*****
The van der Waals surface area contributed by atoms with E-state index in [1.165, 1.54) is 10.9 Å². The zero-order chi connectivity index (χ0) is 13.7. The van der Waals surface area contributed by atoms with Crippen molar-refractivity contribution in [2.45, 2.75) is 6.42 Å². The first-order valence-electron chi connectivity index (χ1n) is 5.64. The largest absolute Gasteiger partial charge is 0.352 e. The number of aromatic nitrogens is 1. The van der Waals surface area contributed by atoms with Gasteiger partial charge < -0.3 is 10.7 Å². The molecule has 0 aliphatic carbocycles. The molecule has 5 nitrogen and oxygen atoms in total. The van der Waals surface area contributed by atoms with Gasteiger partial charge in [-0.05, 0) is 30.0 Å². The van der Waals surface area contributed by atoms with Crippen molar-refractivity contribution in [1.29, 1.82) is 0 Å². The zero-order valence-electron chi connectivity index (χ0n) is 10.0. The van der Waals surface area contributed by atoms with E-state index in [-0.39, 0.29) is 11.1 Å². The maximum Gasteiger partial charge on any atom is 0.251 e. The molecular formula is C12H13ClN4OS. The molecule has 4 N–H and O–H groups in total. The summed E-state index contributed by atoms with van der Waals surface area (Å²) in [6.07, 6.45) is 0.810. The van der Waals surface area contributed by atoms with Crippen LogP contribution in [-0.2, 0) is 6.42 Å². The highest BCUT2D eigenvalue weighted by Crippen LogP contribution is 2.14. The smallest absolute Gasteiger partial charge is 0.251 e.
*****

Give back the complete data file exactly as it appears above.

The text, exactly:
The van der Waals surface area contributed by atoms with E-state index in [1.165, 1.54) is 10.9 Å². The zero-order chi connectivity index (χ0) is 13.7. The van der Waals surface area contributed by atoms with Crippen molar-refractivity contribution in [2.45, 2.75) is 6.42 Å². The first-order valence-electron chi connectivity index (χ1n) is 5.64. The largest absolute Gasteiger partial charge is 0.352 e. The number of aromatic nitrogens is 1. The van der Waals surface area contributed by atoms with Gasteiger partial charge < -0.3 is 10.7 Å². The molecule has 0 aliphatic carbocycles. The molecule has 5 nitrogen and oxygen atoms in total. The van der Waals surface area contributed by atoms with Gasteiger partial charge in [-0.05, 0) is 30.0 Å². The van der Waals surface area contributed by atoms with Crippen molar-refractivity contribution in [1.29, 1.82) is 0 Å². The zero-order valence-electron chi connectivity index (χ0n) is 10.0. The van der Waals surface area contributed by atoms with E-state index in [-0.39, 0.29) is 11.1 Å². The maximum Gasteiger partial charge on any atom is 0.251 e. The molecular formula is C12H13ClN4OS. The molecule has 4 N–H and O–H groups in total. The summed E-state index contributed by atoms with van der Waals surface area (Å²) in [6.07, 6.45) is 0.810. The van der Waals surface area contributed by atoms with Crippen LogP contribution in [-0.2, 0) is 6.42 Å². The highest BCUT2D eigenvalue weighted by Crippen LogP contribution is 2.14. The smallest absolute Gasteiger partial charge is 0.251 e.